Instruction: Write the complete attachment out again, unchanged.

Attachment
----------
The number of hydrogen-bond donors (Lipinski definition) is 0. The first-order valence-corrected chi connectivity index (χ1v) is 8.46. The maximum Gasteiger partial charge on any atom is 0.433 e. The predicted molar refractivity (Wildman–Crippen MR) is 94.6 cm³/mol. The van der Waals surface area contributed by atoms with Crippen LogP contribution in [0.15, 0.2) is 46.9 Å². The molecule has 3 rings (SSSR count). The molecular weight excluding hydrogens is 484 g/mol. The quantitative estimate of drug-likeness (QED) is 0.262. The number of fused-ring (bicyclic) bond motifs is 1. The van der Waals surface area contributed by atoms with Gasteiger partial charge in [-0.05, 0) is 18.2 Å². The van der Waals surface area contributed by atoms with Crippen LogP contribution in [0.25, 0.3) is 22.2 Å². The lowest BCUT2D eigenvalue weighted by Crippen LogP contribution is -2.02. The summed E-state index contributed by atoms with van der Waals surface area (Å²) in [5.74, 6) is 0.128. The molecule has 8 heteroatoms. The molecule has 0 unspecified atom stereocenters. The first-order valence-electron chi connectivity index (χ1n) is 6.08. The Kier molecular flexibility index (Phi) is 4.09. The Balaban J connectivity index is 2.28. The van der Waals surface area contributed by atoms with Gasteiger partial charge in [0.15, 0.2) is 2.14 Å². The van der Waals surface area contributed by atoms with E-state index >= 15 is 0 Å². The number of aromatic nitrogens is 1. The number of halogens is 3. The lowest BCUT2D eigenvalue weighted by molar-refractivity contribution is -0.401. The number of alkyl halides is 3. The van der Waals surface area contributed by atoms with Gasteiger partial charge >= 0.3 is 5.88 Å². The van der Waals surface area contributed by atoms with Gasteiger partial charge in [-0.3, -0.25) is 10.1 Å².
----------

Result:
The number of hydrogen-bond donors (Lipinski definition) is 0. The first-order valence-corrected chi connectivity index (χ1v) is 8.46. The maximum Gasteiger partial charge on any atom is 0.433 e. The predicted molar refractivity (Wildman–Crippen MR) is 94.6 cm³/mol. The van der Waals surface area contributed by atoms with Crippen LogP contribution in [0.15, 0.2) is 46.9 Å². The molecule has 3 rings (SSSR count). The molecular weight excluding hydrogens is 484 g/mol. The quantitative estimate of drug-likeness (QED) is 0.262. The number of fused-ring (bicyclic) bond motifs is 1. The van der Waals surface area contributed by atoms with Gasteiger partial charge in [-0.05, 0) is 18.2 Å². The van der Waals surface area contributed by atoms with Crippen LogP contribution in [0.25, 0.3) is 22.2 Å². The lowest BCUT2D eigenvalue weighted by Crippen LogP contribution is -2.02. The summed E-state index contributed by atoms with van der Waals surface area (Å²) in [5.74, 6) is 0.128. The molecule has 8 heteroatoms. The molecule has 0 unspecified atom stereocenters. The first-order valence-electron chi connectivity index (χ1n) is 6.08. The Kier molecular flexibility index (Phi) is 4.09. The Balaban J connectivity index is 2.28. The van der Waals surface area contributed by atoms with Gasteiger partial charge in [0.15, 0.2) is 2.14 Å². The van der Waals surface area contributed by atoms with E-state index >= 15 is 0 Å². The number of aromatic nitrogens is 1. The number of halogens is 3. The lowest BCUT2D eigenvalue weighted by molar-refractivity contribution is -0.401. The number of alkyl halides is 3. The van der Waals surface area contributed by atoms with Gasteiger partial charge >= 0.3 is 5.88 Å². The van der Waals surface area contributed by atoms with Gasteiger partial charge in [-0.3, -0.25) is 10.1 Å².